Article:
Tuesday, October 16
11:30-11:50 AM
Las Vegas Ballroom 3

From “it wasn’t that helpful” to “it was really good”: Proportion of Online to Face-to-Face Components and Student Experiences with Blended Learning

Brief Paper ID: 53490
  1. aaa
    Luis Francisco Vargas-Madriz
    University of Alberta
  2. Norma Nocente
    University of Alberta

Abstract: The University of Alberta started allocating funding in early Spring 2014 to support the implementation of foundational undergraduate blended learning courses across campus. Although this approach is associated with several benefits, its design and implementation are also associated with many challenges. Thus, the purpose of this study was to explore whether the proportion of online to face-to-face components influences student experiences in these courses. The study used a convergent parallel mixed methods design. Student participants responded to a 10-minute online survey (n = 2386) and volunteered for a semi-structured interview (n = 149). Results showed statistically significant differences in the combined student experience variables based on blended learning proportion. Student interviews brought valuable insight in regard to these differences.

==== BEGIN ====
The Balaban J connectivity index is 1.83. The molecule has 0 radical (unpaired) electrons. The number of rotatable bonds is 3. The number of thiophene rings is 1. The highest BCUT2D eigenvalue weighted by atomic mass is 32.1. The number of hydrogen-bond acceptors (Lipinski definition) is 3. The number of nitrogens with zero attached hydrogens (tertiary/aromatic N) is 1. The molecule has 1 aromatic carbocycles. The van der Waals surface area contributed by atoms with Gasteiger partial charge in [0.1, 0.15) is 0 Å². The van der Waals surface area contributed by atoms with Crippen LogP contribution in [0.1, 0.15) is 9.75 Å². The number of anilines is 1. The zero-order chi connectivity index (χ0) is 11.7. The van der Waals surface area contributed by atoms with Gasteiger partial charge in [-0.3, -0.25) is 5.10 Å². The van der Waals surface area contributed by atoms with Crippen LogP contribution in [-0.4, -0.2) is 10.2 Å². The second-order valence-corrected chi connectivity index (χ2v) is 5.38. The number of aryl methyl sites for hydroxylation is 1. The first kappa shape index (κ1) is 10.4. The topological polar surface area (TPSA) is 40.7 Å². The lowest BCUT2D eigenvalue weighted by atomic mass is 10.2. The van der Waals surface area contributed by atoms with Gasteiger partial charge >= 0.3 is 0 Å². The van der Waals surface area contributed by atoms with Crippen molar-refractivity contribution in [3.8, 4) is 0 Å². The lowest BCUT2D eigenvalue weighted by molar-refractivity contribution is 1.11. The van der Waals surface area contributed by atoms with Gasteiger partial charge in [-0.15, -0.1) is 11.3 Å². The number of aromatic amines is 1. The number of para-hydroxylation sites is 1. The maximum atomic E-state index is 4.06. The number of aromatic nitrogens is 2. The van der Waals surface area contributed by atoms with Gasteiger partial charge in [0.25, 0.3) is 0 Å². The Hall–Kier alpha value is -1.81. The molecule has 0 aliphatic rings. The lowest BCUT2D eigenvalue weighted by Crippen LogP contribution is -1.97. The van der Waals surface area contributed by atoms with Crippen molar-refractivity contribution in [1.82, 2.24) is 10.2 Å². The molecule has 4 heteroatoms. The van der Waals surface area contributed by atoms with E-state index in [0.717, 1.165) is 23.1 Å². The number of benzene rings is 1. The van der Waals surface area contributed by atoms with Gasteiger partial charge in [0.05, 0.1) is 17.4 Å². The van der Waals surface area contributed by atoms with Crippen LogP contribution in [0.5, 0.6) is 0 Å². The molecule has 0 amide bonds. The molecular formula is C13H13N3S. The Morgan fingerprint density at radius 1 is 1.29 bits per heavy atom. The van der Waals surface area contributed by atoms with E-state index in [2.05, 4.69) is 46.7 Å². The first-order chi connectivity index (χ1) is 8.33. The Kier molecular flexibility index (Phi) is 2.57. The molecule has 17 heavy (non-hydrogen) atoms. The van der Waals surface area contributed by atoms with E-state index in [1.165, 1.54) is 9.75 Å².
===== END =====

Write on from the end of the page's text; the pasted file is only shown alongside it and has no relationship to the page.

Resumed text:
Presider: William Heikoop


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